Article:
What is Punch-Out? Well, if you haven't played the game, Nintendo's Punch-Out puts players in the shoes of the young, talented Little Mac, beating up blatant racial stereotypes in an attempt to win the world boxing title.
Yes, really. G-d Bless Japan. In any case, the game was just re-released for the Wii and it made us wonder: With so many borderline bigoted portrayals, where's the Jew?
Let's pretend to be organized and do this all alphabetical-like (with an assist from The Nintendo Wiki):
Aran Ryan is a "crafty, cheating Irishman"
Bald Bull is Turkish and charges at you
Bear Hugger is the Canadian champion who "lives in the woods and trains with a bear"
Disco Kid is black (he's basically Billy Blanks)
Don Flamenco is Spanish and tells us not to mess with his hair
Glass Joe is a Frenchman who falls down after one hit (seriously, you can't make stuff like this up)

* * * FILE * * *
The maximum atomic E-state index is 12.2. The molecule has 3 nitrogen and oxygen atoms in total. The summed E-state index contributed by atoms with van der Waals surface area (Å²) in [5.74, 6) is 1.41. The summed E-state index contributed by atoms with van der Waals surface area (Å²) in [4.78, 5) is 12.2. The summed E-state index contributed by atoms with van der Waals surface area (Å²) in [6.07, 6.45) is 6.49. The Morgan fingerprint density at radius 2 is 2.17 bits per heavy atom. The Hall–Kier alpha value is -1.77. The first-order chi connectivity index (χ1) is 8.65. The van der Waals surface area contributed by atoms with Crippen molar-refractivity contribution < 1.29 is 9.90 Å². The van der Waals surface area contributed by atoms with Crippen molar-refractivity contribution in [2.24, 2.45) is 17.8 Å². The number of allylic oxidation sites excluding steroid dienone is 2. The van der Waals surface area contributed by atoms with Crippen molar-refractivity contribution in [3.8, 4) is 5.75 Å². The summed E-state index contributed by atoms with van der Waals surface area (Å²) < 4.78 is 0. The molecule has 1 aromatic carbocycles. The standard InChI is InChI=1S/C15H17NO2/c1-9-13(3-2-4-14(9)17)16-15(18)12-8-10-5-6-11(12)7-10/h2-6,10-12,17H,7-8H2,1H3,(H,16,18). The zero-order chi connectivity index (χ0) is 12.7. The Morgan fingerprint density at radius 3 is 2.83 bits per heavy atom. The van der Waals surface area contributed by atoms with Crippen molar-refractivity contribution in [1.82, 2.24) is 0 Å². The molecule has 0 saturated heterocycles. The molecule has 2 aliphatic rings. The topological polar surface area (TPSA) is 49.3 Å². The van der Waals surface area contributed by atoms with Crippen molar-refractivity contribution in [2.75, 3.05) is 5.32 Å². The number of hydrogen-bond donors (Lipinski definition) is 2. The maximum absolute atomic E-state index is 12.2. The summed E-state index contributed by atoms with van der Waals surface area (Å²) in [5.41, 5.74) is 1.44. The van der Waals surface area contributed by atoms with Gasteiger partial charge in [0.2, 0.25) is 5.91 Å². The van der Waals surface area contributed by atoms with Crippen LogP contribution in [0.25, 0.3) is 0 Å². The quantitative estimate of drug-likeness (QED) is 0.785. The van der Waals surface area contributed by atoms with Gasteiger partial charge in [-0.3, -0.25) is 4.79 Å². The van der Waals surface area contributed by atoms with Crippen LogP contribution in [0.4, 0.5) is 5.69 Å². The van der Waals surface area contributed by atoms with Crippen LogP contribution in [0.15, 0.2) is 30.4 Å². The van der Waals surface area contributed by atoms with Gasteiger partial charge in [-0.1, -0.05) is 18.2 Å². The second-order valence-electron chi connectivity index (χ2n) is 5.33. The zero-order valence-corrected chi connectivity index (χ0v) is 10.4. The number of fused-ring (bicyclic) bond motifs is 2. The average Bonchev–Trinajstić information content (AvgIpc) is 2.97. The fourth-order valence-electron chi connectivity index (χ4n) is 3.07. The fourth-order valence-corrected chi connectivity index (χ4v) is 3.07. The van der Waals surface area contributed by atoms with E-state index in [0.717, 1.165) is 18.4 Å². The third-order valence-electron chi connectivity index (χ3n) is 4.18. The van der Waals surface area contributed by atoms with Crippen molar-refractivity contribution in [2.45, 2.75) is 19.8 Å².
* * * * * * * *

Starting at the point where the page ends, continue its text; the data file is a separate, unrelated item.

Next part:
Great Tiger is Indian and uses magic
King Hippo is an overweight Pacific Islander who can't keep his pants from falling down
Mr. Sandman is black (he's from Philly. Is he Black Rocky?)
Piston Hondo is Japanese and donates his winnings to his community
Super Macho Man is white and from California. He'd be a possibility except no Jew has ever been referred to as Super Macho, so he's out.
Soda Popinski (formerly Vodka Drunkenski) is a Russian with a drinking problem
Von Kaiser is German and likes to shine his boots
Let's all say it together now: Yes, really. In any case, how is it that Little Mac fights so many other groups, but not Jews? Isn't the game just begging for a Torah Matzoh character or something?
There's only one possible explanation. Only one that explains the exploits of a character who fights so many historic Jewish enemies. For if Mac stands for anything, shouldn't it stand for Maccabee?
That's right, people, we're going there. Little Mac?
September 11, 2009